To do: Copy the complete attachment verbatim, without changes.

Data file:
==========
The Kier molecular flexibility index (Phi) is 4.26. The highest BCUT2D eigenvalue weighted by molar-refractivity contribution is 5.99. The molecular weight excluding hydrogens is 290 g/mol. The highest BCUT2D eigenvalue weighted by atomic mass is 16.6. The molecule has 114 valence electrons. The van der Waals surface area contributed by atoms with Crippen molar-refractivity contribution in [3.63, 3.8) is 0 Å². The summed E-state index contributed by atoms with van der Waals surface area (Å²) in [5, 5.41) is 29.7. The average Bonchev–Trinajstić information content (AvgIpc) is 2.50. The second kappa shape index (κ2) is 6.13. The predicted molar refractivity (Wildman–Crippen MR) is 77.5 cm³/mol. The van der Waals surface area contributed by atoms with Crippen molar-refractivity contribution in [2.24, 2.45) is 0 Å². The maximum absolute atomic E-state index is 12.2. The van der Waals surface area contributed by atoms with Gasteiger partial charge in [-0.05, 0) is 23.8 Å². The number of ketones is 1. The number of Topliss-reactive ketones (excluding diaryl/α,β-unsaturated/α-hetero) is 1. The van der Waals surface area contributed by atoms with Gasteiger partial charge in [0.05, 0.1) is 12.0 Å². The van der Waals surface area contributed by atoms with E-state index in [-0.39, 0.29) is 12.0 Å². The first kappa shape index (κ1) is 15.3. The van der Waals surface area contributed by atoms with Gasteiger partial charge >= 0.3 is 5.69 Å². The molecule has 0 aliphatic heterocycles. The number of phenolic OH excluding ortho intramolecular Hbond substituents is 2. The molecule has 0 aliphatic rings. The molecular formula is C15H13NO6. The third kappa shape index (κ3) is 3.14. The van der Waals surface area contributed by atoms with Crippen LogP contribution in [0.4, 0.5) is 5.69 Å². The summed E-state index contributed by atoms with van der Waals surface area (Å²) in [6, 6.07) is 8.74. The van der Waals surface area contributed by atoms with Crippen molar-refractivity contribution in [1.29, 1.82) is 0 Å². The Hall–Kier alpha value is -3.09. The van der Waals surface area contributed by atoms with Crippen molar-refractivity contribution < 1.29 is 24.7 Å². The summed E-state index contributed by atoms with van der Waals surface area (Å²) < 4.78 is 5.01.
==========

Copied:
The Kier molecular flexibility index (Phi) is 4.26. The highest BCUT2D eigenvalue weighted by molar-refractivity contribution is 5.99. The molecular weight excluding hydrogens is 290 g/mol. The highest BCUT2D eigenvalue weighted by atomic mass is 16.6. The molecule has 114 valence electrons. The van der Waals surface area contributed by atoms with Crippen molar-refractivity contribution in [3.63, 3.8) is 0 Å². The summed E-state index contributed by atoms with van der Waals surface area (Å²) in [5, 5.41) is 29.7. The average Bonchev–Trinajstić information content (AvgIpc) is 2.50. The second kappa shape index (κ2) is 6.13. The predicted molar refractivity (Wildman–Crippen MR) is 77.5 cm³/mol. The van der Waals surface area contributed by atoms with Crippen molar-refractivity contribution in [2.24, 2.45) is 0 Å². The maximum absolute atomic E-state index is 12.2. The van der Waals surface area contributed by atoms with Gasteiger partial charge in [-0.05, 0) is 23.8 Å². The number of ketones is 1. The number of Topliss-reactive ketones (excluding diaryl/α,β-unsaturated/α-hetero) is 1. The van der Waals surface area contributed by atoms with Gasteiger partial charge in [0.05, 0.1) is 12.0 Å². The van der Waals surface area contributed by atoms with E-state index in [-0.39, 0.29) is 12.0 Å². The first kappa shape index (κ1) is 15.3. The van der Waals surface area contributed by atoms with Gasteiger partial charge >= 0.3 is 5.69 Å². The molecule has 0 aliphatic heterocycles. The number of phenolic OH excluding ortho intramolecular Hbond substituents is 2. The molecule has 0 aliphatic rings. The molecular formula is C15H13NO6. The third kappa shape index (κ3) is 3.14. The van der Waals surface area contributed by atoms with Crippen LogP contribution in [0.4, 0.5) is 5.69 Å². The summed E-state index contributed by atoms with van der Waals surface area (Å²) in [6, 6.07) is 8.74. The van der Waals surface area contributed by atoms with Crippen molar-refractivity contribution in [1.29, 1.82) is 0 Å². The Hall–Kier alpha value is -3.09. The van der Waals surface area contributed by atoms with Crippen molar-refractivity contribution < 1.29 is 24.7 Å². The summed E-state index contributed by atoms with van der Waals surface area (Å²) < 4.78 is 5.01.